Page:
The latest addition to our Reviews Section is a piece by Monica Carter on Rieko Matsuura’s The Apprenticeship of Big Toe P., which was translated from the Japanese by Michael Emmerich and published by Kodansha International.
We’ve already mentioned this book on Three Percent several times, including in this JLPP interview with Michael Emmerich, and more interestingly, in relation to this piece he wrote for CALQUE and the “ensuing debate/exchange it provoked.“http://www.rochester.edu/College/translation/threepercent/index.php?id=1171
As if those pieces weren’t enough to get one intrigued, this is a book about a woman who wakes up with a penis growing out of her big toe and runs off to joint a “traveling performance show with other sexual misfits.” Sounds pretty crazy and fun, no? Well, unfortunately, Monica wasn’t as enamored with it as she had hoped to be:
In fiction, there are dangers—dangers for the writer and dangers for the reader. In Rieko Matsuura’s The Apprenticeship of Big Toe P., we have an unhealthy combination of both. When the writer takes a risk, the reader is either going to take that risk with the writer without question or stay with the idea of the risk long enough to get rewarded. I stayed with her throughout the whole book, but I didn’t feel rewarded for doing so. This may seem difficult to fathom considering the premise: a young woman wakes up one morning with a penis growing out of her big toe. Sounds easy enough, right?
Unless, of course, the issue becomes so convoluted with intellectual musings that character development and story land a distant second to the premise. The reader has to willingly suspend disbelief when something unrealistic occurs. But if the author continually taps on the window of our dream world, it’s difficult to drown in the author’s own conceit. I wanted to like this novel and, as a reader, I wanted it to pay off. But Matsuura makes this difficult for herself and the reader. Matsuura introduces us to Kazumi Mano, a twenty-two year old who is a supremely naïve, young waif of passivity. She is passive about her job, how she is treated by her boyfriend and by her friends. But she wakes up one morning with a penis growing out of her big toe and this is when she begins to question society’s beliefs and assignations about gender and sexuality. She leaves her boyfriend who is so freaked out he tries to cut off her toe-penis during an argument, joins a traveling performance show with other sexual misfits and discovers the joy of having a penis (even though it is coming out of her big toe).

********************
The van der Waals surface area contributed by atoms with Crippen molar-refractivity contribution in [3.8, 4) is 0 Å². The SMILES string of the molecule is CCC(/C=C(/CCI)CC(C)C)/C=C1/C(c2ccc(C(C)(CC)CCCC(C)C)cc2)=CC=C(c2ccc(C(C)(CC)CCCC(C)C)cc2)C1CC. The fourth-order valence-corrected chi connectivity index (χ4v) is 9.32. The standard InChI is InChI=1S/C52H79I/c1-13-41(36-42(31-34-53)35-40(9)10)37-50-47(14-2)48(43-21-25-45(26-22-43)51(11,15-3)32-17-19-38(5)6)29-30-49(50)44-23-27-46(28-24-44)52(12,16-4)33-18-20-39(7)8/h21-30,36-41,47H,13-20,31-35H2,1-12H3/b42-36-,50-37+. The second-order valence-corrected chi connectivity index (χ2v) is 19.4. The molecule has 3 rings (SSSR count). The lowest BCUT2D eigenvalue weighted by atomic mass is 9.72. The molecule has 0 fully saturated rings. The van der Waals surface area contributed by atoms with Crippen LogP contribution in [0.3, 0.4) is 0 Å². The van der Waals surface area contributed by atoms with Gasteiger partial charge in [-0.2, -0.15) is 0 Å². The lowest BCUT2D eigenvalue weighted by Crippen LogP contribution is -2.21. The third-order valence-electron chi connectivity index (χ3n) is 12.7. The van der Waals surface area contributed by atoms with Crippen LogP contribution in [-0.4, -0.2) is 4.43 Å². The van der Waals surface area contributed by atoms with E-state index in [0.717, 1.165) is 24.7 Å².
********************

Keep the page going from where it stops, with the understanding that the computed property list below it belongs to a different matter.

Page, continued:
Monica does love the translation though . . . To read the full piece, click here.
The publisher’s blurb for Oleg Pavlov’s The Matiushin Case promises the prospective reader “a Crime and Punishment for today,” the sort of comparison that is almost always guaranteed to do a disservice to both the legendary dead and the ambitious. . .
One hundred years have passed since the start of World War I and it is difficult to believe that there are still novels, considered classics in their own countries, that have never been published in English. Perhaps it was the. . .
In the London of Hédi Kaddour’s Little Grey Lies, translated by Teresa Lavender Fagan, peace has settled, but the tensions, fears, and anger of the Great War remain, even if tucked away behind stories and lies. Directly ahead, as those. . .
One of the greatest services—or disservices, depending on your viewpoint—Bertrand Russell ever performed for popular philosophy was humanizing its biggest thinkers in his History. No longer were they Platonic ideals, the clean-shaven exemplars of the kind of homely truisms that. . .
The best way to review Alejandra Pizarnik’s slim collection, A Musical Hell, published by New Directions as part of their Poetry Pamphlet series, is to begin by stating that it is poetry with a capital P: serious, dense, and, some. . .
Upon completing Albertine Sarrazin’s Astragal I was left to wonder why it ever fell from print. Aside from the location, Astragal could pass as the great American novel. Its edginess and rawness capture the angst and desires we all had. . .
When my eyes first crossed the back cover of Fabio Genovesi’s novel Live Bait, I was caught by a blurb nestled between accolades, a few words from a reviewer for La Repubblica stating that the novel was, however magically, “[b]eyond. . .
“I preferred the war to the plague,” writes Curzio Malaparte in his 1949 novel, The Skin. He speaks of World War II and the destruction it has wrought on Italy, the city of Naples in particular. But the plague he. . .
With the steady rise of feminist scholarship and criticism in recent decades, it is little wonder that the work of Louise Labé should be attracting, as Richard Sieburth tells us in the Afterword to his translation, a “wide and thriving”. . .
In Conversations, we find ourselves again in the protagonist’s conscious and subconscious, which is mostly likely that of Mr. César Aira and consistent with prototypical Aira style. This style never fails because each time Aira is able to develop a. . .